A mathematical procedure for finding the best fitting curve to a given set of points by minimizing the sum of the squares of the offsets (``the residuals'') of the points from the curve. The sum of the squares of the offsets is used instead of the offset absolute values because this allows the residuals to be treated as a continuous differentiable quantity. However, because squares of the offsets are used, outlying points can have a disproportionate effect on the fit, a property which may or may not be desirable depending on the problem at hand.
In practice, the vertical offsets from a line are almost always minimized instead of the perpendicular offsets. This allows uncertainties of the data points along the  and axes to be incorporated simply, and also provides a much simpler analytic form for the fitting parameters than would be obtained using a fit based on perpendicular distances. In addition, the fitting technique can be easily generalized from a bestfit line to a bestfit polynomial when sums of vertical distances are used (which is not the case using perpendicular distances). For a reasonable number of noisy data points, the difference between vertical and perpendicular fits is quite small.
The linear least squares fitting technique is the simplest and most commonly applied form of Linear Regression and provides a solution to the problem of finding the best fitting straight line through a set of points. In fact, if the functional relationship between the two quantities being graphed is known to within additive or multiplicative constants, it is common practice to transform the data in such a way that the resulting line is a straight line, say by plotting vs. instead of vs. . For this reason, standard forms for Exponential, Logarithmic, and Power laws are often explicitly computed. The formulas for linear least squares fitting were independently derived by Gauß and Legendre.
For Nonlinear Least Squares Fitting to a number of unknown parameters, linear least squares fitting may be applied iteratively to a linearized form of the function until convergence is achieved. Depending on the type of fit and initial parameters chosen, the nonlinear fit may have good or poor convergence properties. If uncertainties (in the most general case, error ellipses) are given for the points, points can be weighted differently in order to give the highquality points more weight.
The residuals of the bestfit line for a set of points using unsquared perpendicular distances of points
are given by
(1) 
(2) 
(3) 
Unfortunately, because the absolute value function does not have continuous derivatives, minimizing is not
amenable to analytic solution. However, if the square of the perpendicular distances
(4) 
(5) 
(6) 
(7) 
(8) 
But
(9) 
(10) 
(11) 
(12) 
(13) 
(14) 
(15) 
(16) 
Vertical least squares fitting proceeds by finding the sum of the squares of the vertical deviations of a set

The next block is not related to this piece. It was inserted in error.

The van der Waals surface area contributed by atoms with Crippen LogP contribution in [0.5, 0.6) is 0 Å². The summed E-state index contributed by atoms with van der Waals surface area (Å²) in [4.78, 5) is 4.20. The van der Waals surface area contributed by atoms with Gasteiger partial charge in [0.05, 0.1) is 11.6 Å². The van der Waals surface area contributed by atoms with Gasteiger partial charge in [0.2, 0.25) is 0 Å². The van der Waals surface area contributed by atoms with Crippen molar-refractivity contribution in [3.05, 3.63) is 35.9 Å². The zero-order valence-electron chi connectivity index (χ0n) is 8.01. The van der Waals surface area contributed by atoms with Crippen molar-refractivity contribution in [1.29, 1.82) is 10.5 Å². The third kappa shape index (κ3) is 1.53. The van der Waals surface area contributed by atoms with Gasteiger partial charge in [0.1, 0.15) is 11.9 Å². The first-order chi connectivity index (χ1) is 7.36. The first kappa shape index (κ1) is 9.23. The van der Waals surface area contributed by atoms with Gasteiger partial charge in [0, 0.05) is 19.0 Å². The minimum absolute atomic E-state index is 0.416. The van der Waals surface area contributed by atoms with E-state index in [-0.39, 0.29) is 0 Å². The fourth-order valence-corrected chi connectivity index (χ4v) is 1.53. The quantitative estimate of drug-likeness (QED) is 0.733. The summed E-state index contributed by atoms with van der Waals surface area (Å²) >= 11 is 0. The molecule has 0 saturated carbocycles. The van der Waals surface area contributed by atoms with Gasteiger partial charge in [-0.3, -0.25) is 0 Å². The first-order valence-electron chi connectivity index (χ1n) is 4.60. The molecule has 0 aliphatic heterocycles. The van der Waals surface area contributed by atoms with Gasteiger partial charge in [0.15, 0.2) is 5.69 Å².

of data points
(17) 
The condition for to be a minimum is that
(18) 
(19) 
(20) 
(21) 
(22) 
(23) 
(24) 
(25) 
(26) 
The Matrix Inverse is
(27) 
(28)  
(29)  
(30)  
(31) 
(32)  
(33)  
(34) 
(35)  
(36)  
(37) 
(38)  
(39) 
In terms of the sums of squares, the Regression Coefficient is given by
(40) 
(41) 
(42) 
The Standard Errors for and are
(43)  
(44) 
(45) 
(46) 
(47) 
(48) 
Generalizing from a straight line (i.e., first degree polynomial) to a th degree Polynomial
(49) 
(50) 
(51) 
(52) 
(53) 
(54) 
(55) 
(56) 

(57) 
(58) 
(59) 
(60) 
(61) 
In Matrix notation, the equation for a polynomial fit is given by
(62) 
(63) 
(64) 
See also Correlation Coefficient, Interpolation, Least Squares FittingExponential, Least Squares FittingLogarithmic, Least Squares FittingPower Law, MoorePenrose Generalized Matrix Inverse, Nonlinear Least Squares Fitting, Regression Coefficient, Spline
References
Acton, F. S. Analysis of StraightLine Data. New York: Dover, 1966.
Bevington, P. R. Data Reduction and Error Analysis for the Physical Sciences. New York: McGrawHill, 1969.
Gonick, L. and Smith, W. The Cartoon Guide to Statistics. New York: Harper Perennial, 1993.
Kenney, J. F. and Keeping, E. S. ``Linear Regression, Simple Correlation, and Contingency.'' Ch. 8 in Mathematics of Statistics, Pt. 2, 2nd ed. Princeton, NJ: Van Nostrand, pp. 199237, 1951.
Kenney, J. F. and Keeping, E. S. ``Linear Regression and Correlation.'' Ch. 15 in Mathematics of Statistics, Pt. 1, 3rd ed. Princeton, NJ: Van Nostrand, pp. 252285, 1962.
Lancaster, P. and Salkauskas, K. Curve and Surface Fitting: An Introduction. London: Academic Press, 1986.
Lawson, C. and Hanson, R. Solving Least Squares Problems. Englewood Cliffs, NJ: PrenticeHall, 1974.
Nash, J. C. Compact Numerical Methods for Computers: Linear Algebra and Function Minimisation, 2nd ed. Bristol, England: Adam Hilger, pp. 2124, 1990.
Press, W. H.; Flannery, B. P.; Teukolsky, S. A.; and Vetterling, W. T. ``Fitting Data to a Straight Line'' ``StraightLine Data with Errors in Both Coordinates,'' and ``General Linear Least Squares.'' §15.2, 15.3, and 15.4 in Numerical Recipes in FORTRAN: The Art of Scientific Computing, 2nd ed. Cambridge, England: Cambridge University Press, pp. 655675, 1992.
York, D. ``LeastSquare Fitting of a Straight Line.'' Canad. J. Phys. 44, 10791086, 1966.
© 19969 Eric W. Weisstein